Syllabi - Topic: Buddhism - 26 resultsSelect an item by clicking its checkbox
A 2010 course by Mark Unno at the University of Oregon "examines the sacred scriptural traditions of East Asian Buddhism with a focus on Chinese and Japanese Zen, Pure Land Buddhism, and associated developments. . . . This examination will cover a wide range of themes against the backdrop of social and historical developments, including the development of sectarian traditions, cultural and national identity, gender and race."
A course by Sid Brown at the University of the South "is an investigation of Buddhist images, symbols, stories, doctrines, ethics, and practices as they relate to understanding the environment and humanity's role in relation to it."
A 2003 course by Jeffrey Carlson at Dominican University "explores some key reasons for, approaches to, issues in and outcomes of Buddhist-Christian interchange and reflection. Emphasis will be on Catholic Christianity and a variety of Buddhist traditions."
A 2010 course by Todd Lewis at College of the Holy Cross surveys "a law code, ascetic mysticism, religious biography, popular narrative, and scholastic treatises. We will also consider the cross-cultural definition of âtext,â hermeneutical approaches to exegesis, the idea of a âscriptural canon,â and the construction of tradition in the western historical imagination."
A 2017 course by Mark Unno at the University of Oregon "focuses on selected strains of Japanese Buddhism during the medieval period, especially the Kamakura (1185-1333), but also traces influences on later developments including the modern period." Special attention will be given to "Eihei DÅgen (1200-1253), Zen master and founding figure of the SÅtÅ sect; MyÅe of the Shingon and Kegon sects, focusing on his Shingon practices; and Shinran, founding figure of JÅdo ShinshÅ«, the largest Pure Land sect, more simply known as Shin Buddhism."
A 2013 course by Eric Nelson at the University of Massachusetts-Lowell "offers an extensive introduction to classics of Buddhist and Zen thought and practice" in India and throughout Asia.
A 2001 course by Jeffrey Richey at the University of Findlay "is an intermediate-level survey of the history and diversity of the Buddhist tradition, from the lifetime of the Buddha in fifth-century BCE India to contemporary Buddhist communities in East Asia, Southeast Asia, and North America."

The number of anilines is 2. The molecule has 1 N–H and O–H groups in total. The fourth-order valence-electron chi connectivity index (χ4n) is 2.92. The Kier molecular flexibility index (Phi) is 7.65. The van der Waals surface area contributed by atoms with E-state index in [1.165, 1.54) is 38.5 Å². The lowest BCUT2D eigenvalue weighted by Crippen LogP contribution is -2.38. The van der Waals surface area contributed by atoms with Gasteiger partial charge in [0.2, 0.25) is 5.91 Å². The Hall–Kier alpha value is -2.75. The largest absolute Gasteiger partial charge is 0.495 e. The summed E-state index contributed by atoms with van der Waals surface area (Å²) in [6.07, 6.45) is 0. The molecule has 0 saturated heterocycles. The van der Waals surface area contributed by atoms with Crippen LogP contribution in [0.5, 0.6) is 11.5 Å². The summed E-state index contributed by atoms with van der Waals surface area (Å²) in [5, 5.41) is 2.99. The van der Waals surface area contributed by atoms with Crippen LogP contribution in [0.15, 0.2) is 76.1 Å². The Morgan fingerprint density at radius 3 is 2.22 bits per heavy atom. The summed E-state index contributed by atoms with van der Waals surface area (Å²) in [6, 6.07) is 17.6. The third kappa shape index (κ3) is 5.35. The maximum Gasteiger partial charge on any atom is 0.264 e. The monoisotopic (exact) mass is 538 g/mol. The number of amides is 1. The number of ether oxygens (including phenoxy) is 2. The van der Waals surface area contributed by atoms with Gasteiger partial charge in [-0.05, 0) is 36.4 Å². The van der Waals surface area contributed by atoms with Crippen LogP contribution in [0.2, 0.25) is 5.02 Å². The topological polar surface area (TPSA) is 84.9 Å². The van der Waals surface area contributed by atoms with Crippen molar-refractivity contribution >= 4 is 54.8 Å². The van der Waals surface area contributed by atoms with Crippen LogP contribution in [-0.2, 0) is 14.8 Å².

A course by Todd Lewis at College of the Holy Cross surveys "the Buddhist traditions found in the Himalayas and Tibet, covering the elite philosophical, artistic, and soteriological traditions as well as popular literatures and devotional practices."
A 2009 course by Todd Lewis at College of the Holy Cross is a "study of the Buddhist tradition, emphasizing its origin and development in India as well as its historical evolution in Asia."
A 2005 course by Celeste Rossmiller at the University of Denver examines the "foundational years" of Buddhism, its development, and contemporary forms.
A 2012 course by Wakoh Shannon Hickey at Alfred University surveys "Buddhist history, teachings, and practices, in both Asia and the modern West."
A 2008 course by Chad Bauman at Butler University offers an "in-depth introduction to Buddhism, focusing on its history, literature, ideas, practices, and diverse manifestations."
A 2013 course by Christoph Emmrich at the University of Toronto, Mississauga, on the understanding and role of "power" in Buddhism.
A 2011 course by Joseph Adler at Kenyon College surveys "the history, doctrines, and practices of Buddhism in South and Southeast Asia, Tibet, East Asia, and the West."
A 1995 course by Ivan Strenski at the University of California-Riverside introduces the history and beliefs of Buddhist traditions.
A 2001 course by James Dalton at Siena College "concerns the history, development and structure of the religious traditions of Buddhism."
A 2012 course by Christoph Emmrich at the University of Toronto Mississauga "designed to introduce students to Buddhism and Buddhists in Asia."
A 2015 course by Zeff Bjerken at the College of Charleston explores "a number of thematic topics in the religions of Tibet from the 8th century to the present."
A 2013 course by Wakoh Shannon Hickey at Alfred University offers "a taste of the history, literature, and practice of Zen."
A 2011 course by Joseph Adler at Kenyon College.
A 2008 course by Catherine Wessinger at Loyola University New Orleans surveys "the history and varieties of Buddhism by an examining primary Buddhist texts, beliefs and practices, and cultural expressions."
A 2011 course by Ken Brashier at Reed College "endeavors to offer Buddhist answers to the biggest questions."
A 2011 course by Terry Muck at Louisville Presbyterian Theological Seminary surveys "the origin, history, and basic tenets of Hinduism and Buddhism. Students also study the way these religions are practiced today, and the impact each is having on the world."
A 2015 course by Frances Garrett at the University of Toronto "provides an academic introduction to the histories, fundamental doctrines, and practices of Buddhist traditions around the world."
A 2015 course by Frances Garrett at the University of Toronto explores "aspects of Buddhism in the Himalayan region through a study of religious biographies and a focus on travel and pilgrimage."
A 2020 course by Bryan Lowe at Princeton University examines "Zen in diverse historical and geographic contexts" and asks questions about how we define religion.